That 15 percent fare hike may be “hypothetical,” but the MTA’s money hole is not.
The Metropolitan Transportation Authority chairman wants New York City taxpayers to pony up hundreds of millions more to pay for the Second Avenue Subway and maintain and abandon the system.
“Now, at this critical juncture, is the right time for the city to acknowledge the need for significantly increased investment in the M.T.A., and the city’s future,” Thomas Prendergast wrote City Hall on Monday.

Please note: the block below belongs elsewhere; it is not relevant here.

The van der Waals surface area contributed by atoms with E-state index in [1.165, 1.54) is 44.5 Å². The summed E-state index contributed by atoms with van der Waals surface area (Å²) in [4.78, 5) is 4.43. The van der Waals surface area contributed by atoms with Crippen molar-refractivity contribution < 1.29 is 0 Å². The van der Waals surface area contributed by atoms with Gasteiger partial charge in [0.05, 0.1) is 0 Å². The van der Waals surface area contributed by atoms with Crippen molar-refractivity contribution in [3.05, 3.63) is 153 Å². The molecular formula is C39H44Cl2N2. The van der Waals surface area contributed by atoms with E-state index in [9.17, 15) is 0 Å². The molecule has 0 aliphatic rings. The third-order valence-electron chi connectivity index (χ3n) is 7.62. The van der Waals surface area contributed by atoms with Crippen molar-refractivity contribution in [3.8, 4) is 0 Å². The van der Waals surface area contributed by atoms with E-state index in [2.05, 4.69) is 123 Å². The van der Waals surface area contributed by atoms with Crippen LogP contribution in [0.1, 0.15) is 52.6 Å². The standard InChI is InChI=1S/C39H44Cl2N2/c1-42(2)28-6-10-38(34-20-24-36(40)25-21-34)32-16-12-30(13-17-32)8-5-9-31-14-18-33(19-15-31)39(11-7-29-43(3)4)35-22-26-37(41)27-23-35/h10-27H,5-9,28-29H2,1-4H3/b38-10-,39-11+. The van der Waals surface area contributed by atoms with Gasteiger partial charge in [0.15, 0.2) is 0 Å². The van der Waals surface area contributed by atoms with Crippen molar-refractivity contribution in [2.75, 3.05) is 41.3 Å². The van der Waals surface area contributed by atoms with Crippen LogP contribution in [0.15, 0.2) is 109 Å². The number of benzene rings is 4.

Prendergast asked for $1 billion to build out the new Second Avenue line and $300 million annually to the capital plan. The city sends $100 million annually to the state-controlled agency for its capital expenditures. The city was already planning a boost of $25 million.
In a statement, Mayor Bill de Blasio said “a broader consensus is needed on how we’re going to sustain and grow the MTA” and said he’d work to get more Washington aid.
Last week, a Prendergast underling, said a new, 15 percent fare hike would be needed without new revenues. Straphanger outrage prompted the MTA to issue a statement saying such a hike is “hypothetical” -- and not on the table.